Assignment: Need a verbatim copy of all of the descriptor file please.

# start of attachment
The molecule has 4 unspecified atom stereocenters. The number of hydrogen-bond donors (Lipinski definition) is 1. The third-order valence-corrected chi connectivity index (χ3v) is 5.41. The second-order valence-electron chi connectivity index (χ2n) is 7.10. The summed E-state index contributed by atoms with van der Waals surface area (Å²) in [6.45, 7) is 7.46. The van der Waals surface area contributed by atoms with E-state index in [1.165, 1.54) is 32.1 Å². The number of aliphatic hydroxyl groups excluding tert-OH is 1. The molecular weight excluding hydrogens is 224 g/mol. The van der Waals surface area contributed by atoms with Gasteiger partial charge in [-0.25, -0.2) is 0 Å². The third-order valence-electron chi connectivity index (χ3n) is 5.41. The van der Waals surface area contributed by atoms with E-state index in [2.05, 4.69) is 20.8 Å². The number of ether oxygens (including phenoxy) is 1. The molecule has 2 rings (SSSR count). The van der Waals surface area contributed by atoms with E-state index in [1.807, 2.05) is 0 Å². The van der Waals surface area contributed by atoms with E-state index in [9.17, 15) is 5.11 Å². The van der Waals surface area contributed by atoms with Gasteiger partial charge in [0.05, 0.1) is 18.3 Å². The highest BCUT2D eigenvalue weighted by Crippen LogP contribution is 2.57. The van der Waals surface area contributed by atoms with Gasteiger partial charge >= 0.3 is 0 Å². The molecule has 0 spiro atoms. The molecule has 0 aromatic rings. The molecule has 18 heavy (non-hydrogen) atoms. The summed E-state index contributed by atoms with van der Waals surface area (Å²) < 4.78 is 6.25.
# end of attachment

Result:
The molecule has 4 unspecified atom stereocenters. The number of hydrogen-bond donors (Lipinski definition) is 1. The third-order valence-corrected chi connectivity index (χ3v) is 5.41. The second-order valence-electron chi connectivity index (χ2n) is 7.10. The summed E-state index contributed by atoms with van der Waals surface area (Å²) in [6.45, 7) is 7.46. The van der Waals surface area contributed by atoms with E-state index in [1.165, 1.54) is 32.1 Å². The number of aliphatic hydroxyl groups excluding tert-OH is 1. The molecular weight excluding hydrogens is 224 g/mol. The van der Waals surface area contributed by atoms with Gasteiger partial charge in [-0.25, -0.2) is 0 Å². The third-order valence-electron chi connectivity index (χ3n) is 5.41. The van der Waals surface area contributed by atoms with E-state index in [2.05, 4.69) is 20.8 Å². The number of ether oxygens (including phenoxy) is 1. The molecule has 2 rings (SSSR count). The van der Waals surface area contributed by atoms with E-state index in [1.807, 2.05) is 0 Å². The van der Waals surface area contributed by atoms with E-state index in [9.17, 15) is 5.11 Å². The van der Waals surface area contributed by atoms with Gasteiger partial charge in [0.05, 0.1) is 18.3 Å². The highest BCUT2D eigenvalue weighted by Crippen LogP contribution is 2.57. The van der Waals surface area contributed by atoms with Gasteiger partial charge >= 0.3 is 0 Å². The molecule has 0 spiro atoms. The molecule has 0 aromatic rings. The molecule has 18 heavy (non-hydrogen) atoms. The summed E-state index contributed by atoms with van der Waals surface area (Å²) < 4.78 is 6.25.